Small isn't always beautiful

The first of two workshops I went to on Saturday as part of Birmingham Lit Fest was hosted by Mslexia's editor Debbie Taylor, who I'm afraid didn't make a very good impression on me. She wanted to postpone the start in case anyone arrived late (a suggestion that was firmly quashed by the organisers!); she had rushed to get there and told us she hadn't had time to read through her notes: and when she did start talking she realised she was using the wrong notes! And she didn't know how long the session was supposed to last. Most unprofessional, I thought.

Anyway, the theme was: Meet the editors - specifically, the brains behind a selection of small press publishers. The panel comprised:
What was clear was that running a small press is a labour of love. All the speakers were keen to point out that they don't make any money. In particular, Carlotta said that despite not taking any advertising and not charging for the online edition, she still pays her contributors. OK, only a fiver a time, but still. That's just crazy!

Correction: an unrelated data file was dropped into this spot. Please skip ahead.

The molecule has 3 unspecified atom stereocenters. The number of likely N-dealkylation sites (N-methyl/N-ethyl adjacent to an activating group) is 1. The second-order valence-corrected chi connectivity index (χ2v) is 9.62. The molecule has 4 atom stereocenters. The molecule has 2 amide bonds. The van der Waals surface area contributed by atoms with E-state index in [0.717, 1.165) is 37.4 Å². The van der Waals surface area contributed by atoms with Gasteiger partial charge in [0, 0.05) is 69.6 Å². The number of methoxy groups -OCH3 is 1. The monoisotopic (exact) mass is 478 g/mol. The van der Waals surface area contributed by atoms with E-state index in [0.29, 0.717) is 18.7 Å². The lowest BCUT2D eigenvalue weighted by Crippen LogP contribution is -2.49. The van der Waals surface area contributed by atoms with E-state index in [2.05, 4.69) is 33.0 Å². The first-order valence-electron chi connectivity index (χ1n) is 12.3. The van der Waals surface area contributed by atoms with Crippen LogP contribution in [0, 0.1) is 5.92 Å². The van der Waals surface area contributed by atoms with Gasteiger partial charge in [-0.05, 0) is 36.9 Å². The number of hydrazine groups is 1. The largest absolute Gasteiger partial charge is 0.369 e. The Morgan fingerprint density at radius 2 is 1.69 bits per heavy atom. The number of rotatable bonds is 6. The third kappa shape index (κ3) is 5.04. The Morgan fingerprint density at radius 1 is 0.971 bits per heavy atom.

Nor should you think that you stand a better chance of being accepted by a small publisher. Each was oversubscribed, whether operating a submissions window or an open-door policy.

Certainly the books on show were lovely, but I came away thinking that if you can't get a deal with a mainstream publisher, why not simply self-publish?

Does anyone have any experience of these or other small press publishers?

Friday, 13 October 2017

Celebrations for Friday The Thirteenth

Actually, I'm not superstitious about the date. It's just another day, (she says with her fingers crossed).

After the flurry of booty last week there have been no prizes or surprises this week. I've worked hard to clear the decks, though, because tomorrow I'm off to Birmingham Literature Festival for a couple of workshops in the Library.

Coming soon!
One of the main jobs today has been to deliver a manuscript to the printers. After a lot of to-ing and fro-ing and coming painfully close to getting a short story collection accepted by a conventional publisher, I have decided to go it alone. You can be sure I'll let you know when it's available.